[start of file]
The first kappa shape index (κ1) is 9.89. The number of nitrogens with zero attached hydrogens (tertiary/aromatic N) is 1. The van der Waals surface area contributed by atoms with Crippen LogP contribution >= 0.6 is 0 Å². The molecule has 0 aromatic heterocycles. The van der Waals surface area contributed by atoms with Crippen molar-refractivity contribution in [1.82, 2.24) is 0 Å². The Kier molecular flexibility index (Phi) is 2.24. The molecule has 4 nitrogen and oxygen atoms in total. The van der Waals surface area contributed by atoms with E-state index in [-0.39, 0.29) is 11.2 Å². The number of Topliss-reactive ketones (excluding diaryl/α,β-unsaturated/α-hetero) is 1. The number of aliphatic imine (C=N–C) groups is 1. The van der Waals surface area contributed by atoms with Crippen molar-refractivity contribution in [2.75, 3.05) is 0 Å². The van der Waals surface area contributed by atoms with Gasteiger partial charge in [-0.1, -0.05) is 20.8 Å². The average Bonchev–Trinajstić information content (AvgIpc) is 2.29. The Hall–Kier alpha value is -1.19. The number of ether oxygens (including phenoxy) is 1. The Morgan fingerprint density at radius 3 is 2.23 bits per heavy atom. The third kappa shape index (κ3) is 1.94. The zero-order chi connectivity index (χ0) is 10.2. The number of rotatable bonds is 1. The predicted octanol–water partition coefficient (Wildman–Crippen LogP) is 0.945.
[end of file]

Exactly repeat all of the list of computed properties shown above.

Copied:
The first kappa shape index (κ1) is 9.89. The number of nitrogens with zero attached hydrogens (tertiary/aromatic N) is 1. The van der Waals surface area contributed by atoms with Crippen LogP contribution >= 0.6 is 0 Å². The molecule has 0 aromatic heterocycles. The van der Waals surface area contributed by atoms with Crippen molar-refractivity contribution in [1.82, 2.24) is 0 Å². The Kier molecular flexibility index (Phi) is 2.24. The molecule has 4 nitrogen and oxygen atoms in total. The van der Waals surface area contributed by atoms with E-state index in [-0.39, 0.29) is 11.2 Å². The number of Topliss-reactive ketones (excluding diaryl/α,β-unsaturated/α-hetero) is 1. The number of aliphatic imine (C=N–C) groups is 1. The van der Waals surface area contributed by atoms with Crippen molar-refractivity contribution in [2.75, 3.05) is 0 Å². The van der Waals surface area contributed by atoms with Gasteiger partial charge in [-0.1, -0.05) is 20.8 Å². The average Bonchev–Trinajstić information content (AvgIpc) is 2.29. The Hall–Kier alpha value is -1.19. The number of ether oxygens (including phenoxy) is 1. The Morgan fingerprint density at radius 3 is 2.23 bits per heavy atom. The third kappa shape index (κ3) is 1.94. The zero-order chi connectivity index (χ0) is 10.2. The number of rotatable bonds is 1. The predicted octanol–water partition coefficient (Wildman–Crippen LogP) is 0.945.